The Invisible Man Returns may not be as engaging and thrilling as 1933’s The Invisible Man. But it does have the pedigree of having Vincent Price’s first horror movie performance and what a performance it is. Price enters the shoes of the Invisible Man well and embodies what it means to be this potentially tragic character even if the character beats are a bit muddled on the page.
Dracula’s Daughter is a strong follow up to Dracula. Although Bela Lugosi’s performance as the Count drove the original film to iconic status, his absence from this film isn’t felt as heavily as one would expect. Due to a strong story, sharp writing, and careful plotting, Dracula’s Daughter stands on its own while also providing a strong coda to the events of the first film.
Though it underperformed commercially compared to the success of The Wolf Man six years later, the legacy of 1935’s Werewolf of London is indelible even if the film itself is slightly uneven and muddled with too many protagonists.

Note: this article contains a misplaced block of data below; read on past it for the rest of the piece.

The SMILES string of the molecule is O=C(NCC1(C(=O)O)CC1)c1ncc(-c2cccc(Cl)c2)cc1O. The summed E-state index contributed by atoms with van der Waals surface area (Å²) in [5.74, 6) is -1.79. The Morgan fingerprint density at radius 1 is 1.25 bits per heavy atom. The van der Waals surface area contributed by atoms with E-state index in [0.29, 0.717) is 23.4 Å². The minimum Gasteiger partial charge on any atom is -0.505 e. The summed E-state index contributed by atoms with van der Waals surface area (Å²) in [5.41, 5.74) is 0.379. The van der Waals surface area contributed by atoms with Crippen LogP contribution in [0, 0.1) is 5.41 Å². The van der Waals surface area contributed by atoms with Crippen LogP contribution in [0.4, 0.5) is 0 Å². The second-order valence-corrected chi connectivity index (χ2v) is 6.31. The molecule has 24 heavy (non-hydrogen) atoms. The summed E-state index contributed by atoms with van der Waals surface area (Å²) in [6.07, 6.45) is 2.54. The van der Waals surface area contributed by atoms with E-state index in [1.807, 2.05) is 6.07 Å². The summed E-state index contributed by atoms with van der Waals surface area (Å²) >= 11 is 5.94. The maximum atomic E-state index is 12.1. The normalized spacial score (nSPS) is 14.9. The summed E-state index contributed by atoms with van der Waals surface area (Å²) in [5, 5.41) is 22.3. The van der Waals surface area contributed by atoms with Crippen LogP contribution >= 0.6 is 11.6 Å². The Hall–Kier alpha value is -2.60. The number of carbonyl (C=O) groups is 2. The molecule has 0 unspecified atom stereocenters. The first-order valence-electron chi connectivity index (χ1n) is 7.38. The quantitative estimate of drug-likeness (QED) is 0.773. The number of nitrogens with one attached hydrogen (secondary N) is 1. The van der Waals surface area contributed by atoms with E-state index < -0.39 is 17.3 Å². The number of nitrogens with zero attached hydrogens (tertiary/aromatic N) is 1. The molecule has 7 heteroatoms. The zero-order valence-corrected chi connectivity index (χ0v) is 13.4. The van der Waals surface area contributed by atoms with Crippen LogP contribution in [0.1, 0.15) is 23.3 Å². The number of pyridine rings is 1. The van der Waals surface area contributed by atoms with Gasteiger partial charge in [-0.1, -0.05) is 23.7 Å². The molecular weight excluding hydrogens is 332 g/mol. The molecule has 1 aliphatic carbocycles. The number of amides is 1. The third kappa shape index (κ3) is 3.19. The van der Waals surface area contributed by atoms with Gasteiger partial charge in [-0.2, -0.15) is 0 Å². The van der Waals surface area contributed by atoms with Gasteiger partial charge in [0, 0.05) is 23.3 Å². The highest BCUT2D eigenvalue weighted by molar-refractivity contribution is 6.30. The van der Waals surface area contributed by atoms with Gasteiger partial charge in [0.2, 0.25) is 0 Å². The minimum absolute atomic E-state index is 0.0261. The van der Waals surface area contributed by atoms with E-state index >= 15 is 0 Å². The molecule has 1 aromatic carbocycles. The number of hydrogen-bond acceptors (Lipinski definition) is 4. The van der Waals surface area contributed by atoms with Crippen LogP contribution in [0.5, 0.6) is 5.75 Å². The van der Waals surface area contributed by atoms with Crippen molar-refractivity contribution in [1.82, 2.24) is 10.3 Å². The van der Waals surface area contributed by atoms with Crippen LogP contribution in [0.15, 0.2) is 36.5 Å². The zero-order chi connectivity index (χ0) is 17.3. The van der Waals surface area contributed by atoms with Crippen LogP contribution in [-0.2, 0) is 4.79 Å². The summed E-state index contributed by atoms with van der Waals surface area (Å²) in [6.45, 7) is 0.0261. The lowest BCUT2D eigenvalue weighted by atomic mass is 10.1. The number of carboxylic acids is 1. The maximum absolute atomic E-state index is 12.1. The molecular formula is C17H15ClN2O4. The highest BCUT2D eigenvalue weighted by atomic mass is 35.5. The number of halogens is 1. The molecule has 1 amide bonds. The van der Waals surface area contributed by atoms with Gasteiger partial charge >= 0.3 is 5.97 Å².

Bride of Frankenstein is replete with themes of creation and destruction amidst subtext involving identity politics, nature vs nurture, and a healthy of dose of homosexual undercurrents thrown in for good measure.
The Invisible Man is the mind-blowing journey of a man overcome with the conflicting feelings of the power he has gained and the longing to come back to the one he loves. It’s a mad scientist motif that drives a narrative more and more toward an ending that may not be as redemptive or emotionally satisfying as one might expect. With a powerful lead performance by Claude Rains and spectacular visual effects, The Invisible Man leans into its mad scientist’s descent as it leads to a thrilling conclusion.
Despite having a plot that is heavily borrowed from Dracula, The Mummy showcases Karloff’s strength and range as an actor behind it. The film also features an exotic Egyptian locale and set design that is noticeably different from the Gothic horror of Dracula or the villages of Frankenstein. More importantly, The Mummy has tense atmosphere and a sense of grandeur to its monster that keeps it from simply being a rip-off of Dracula.
Frankenstein infuses its monster with a science fiction hue to great effect. The scientific and moral concepts at the heart of Frankenstein help enhance the wonderful characterization and tragedy-laden arc of the film’s titular character and his complicated monster.
1931’s Dracula, the beginning of the Universal Classic Monster films, is a work of stunning beauty and dread from the outset. The detail in the backdrops of the opening scenes is awe-inspiring and lends to an impressive scale and cinematography that has aged extremely well.